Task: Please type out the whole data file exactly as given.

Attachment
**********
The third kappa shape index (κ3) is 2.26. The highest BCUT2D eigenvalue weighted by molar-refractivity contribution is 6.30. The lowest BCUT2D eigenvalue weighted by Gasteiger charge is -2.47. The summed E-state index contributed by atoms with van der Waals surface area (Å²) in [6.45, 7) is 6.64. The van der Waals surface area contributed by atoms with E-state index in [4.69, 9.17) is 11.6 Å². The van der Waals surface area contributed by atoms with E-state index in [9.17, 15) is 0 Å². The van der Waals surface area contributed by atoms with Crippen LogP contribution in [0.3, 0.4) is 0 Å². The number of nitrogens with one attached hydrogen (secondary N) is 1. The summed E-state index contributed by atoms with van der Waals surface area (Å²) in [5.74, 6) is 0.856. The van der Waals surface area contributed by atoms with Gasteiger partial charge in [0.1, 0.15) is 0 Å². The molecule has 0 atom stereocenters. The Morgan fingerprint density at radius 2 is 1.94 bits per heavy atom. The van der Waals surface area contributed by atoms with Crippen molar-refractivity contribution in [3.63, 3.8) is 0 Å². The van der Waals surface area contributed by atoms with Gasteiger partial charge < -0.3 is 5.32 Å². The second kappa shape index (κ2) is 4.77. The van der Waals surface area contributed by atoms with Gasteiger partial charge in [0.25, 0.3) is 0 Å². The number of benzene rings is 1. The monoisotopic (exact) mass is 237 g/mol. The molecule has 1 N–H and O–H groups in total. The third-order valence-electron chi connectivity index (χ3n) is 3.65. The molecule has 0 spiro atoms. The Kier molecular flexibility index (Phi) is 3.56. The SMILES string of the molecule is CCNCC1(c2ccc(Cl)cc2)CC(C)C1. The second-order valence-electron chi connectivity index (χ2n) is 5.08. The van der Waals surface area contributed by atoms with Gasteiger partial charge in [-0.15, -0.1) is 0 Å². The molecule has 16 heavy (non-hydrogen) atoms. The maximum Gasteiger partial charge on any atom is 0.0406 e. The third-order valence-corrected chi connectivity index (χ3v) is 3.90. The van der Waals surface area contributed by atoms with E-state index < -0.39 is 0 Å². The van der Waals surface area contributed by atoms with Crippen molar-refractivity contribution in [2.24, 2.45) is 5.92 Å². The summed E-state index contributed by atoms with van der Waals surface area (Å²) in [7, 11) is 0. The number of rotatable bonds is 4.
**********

The third kappa shape index (κ3) is 2.26. The highest BCUT2D eigenvalue weighted by molar-refractivity contribution is 6.30. The lowest BCUT2D eigenvalue weighted by Gasteiger charge is -2.47. The summed E-state index contributed by atoms with van der Waals surface area (Å²) in [6.45, 7) is 6.64. The van der Waals surface area contributed by atoms with E-state index in [4.69, 9.17) is 11.6 Å². The van der Waals surface area contributed by atoms with E-state index in [9.17, 15) is 0 Å². The van der Waals surface area contributed by atoms with Crippen LogP contribution in [0.3, 0.4) is 0 Å². The number of nitrogens with one attached hydrogen (secondary N) is 1. The summed E-state index contributed by atoms with van der Waals surface area (Å²) in [5.74, 6) is 0.856. The van der Waals surface area contributed by atoms with Gasteiger partial charge in [0.1, 0.15) is 0 Å². The molecule has 0 atom stereocenters. The Morgan fingerprint density at radius 2 is 1.94 bits per heavy atom. The van der Waals surface area contributed by atoms with Crippen molar-refractivity contribution in [3.63, 3.8) is 0 Å². The van der Waals surface area contributed by atoms with Gasteiger partial charge < -0.3 is 5.32 Å². The second kappa shape index (κ2) is 4.77. The van der Waals surface area contributed by atoms with Gasteiger partial charge in [0.25, 0.3) is 0 Å². The number of benzene rings is 1. The monoisotopic (exact) mass is 237 g/mol. The molecule has 1 N–H and O–H groups in total. The third-order valence-electron chi connectivity index (χ3n) is 3.65. The molecule has 0 spiro atoms. The Kier molecular flexibility index (Phi) is 3.56. The SMILES string of the molecule is CCNCC1(c2ccc(Cl)cc2)CC(C)C1. The second-order valence-electron chi connectivity index (χ2n) is 5.08. The van der Waals surface area contributed by atoms with Gasteiger partial charge in [-0.15, -0.1) is 0 Å². The molecule has 16 heavy (non-hydrogen) atoms. The maximum Gasteiger partial charge on any atom is 0.0406 e. The third-order valence-corrected chi connectivity index (χ3v) is 3.90. The van der Waals surface area contributed by atoms with E-state index < -0.39 is 0 Å². The van der Waals surface area contributed by atoms with Crippen molar-refractivity contribution in [2.24, 2.45) is 5.92 Å². The summed E-state index contributed by atoms with van der Waals surface area (Å²) in [7, 11) is 0. The number of rotatable bonds is 4.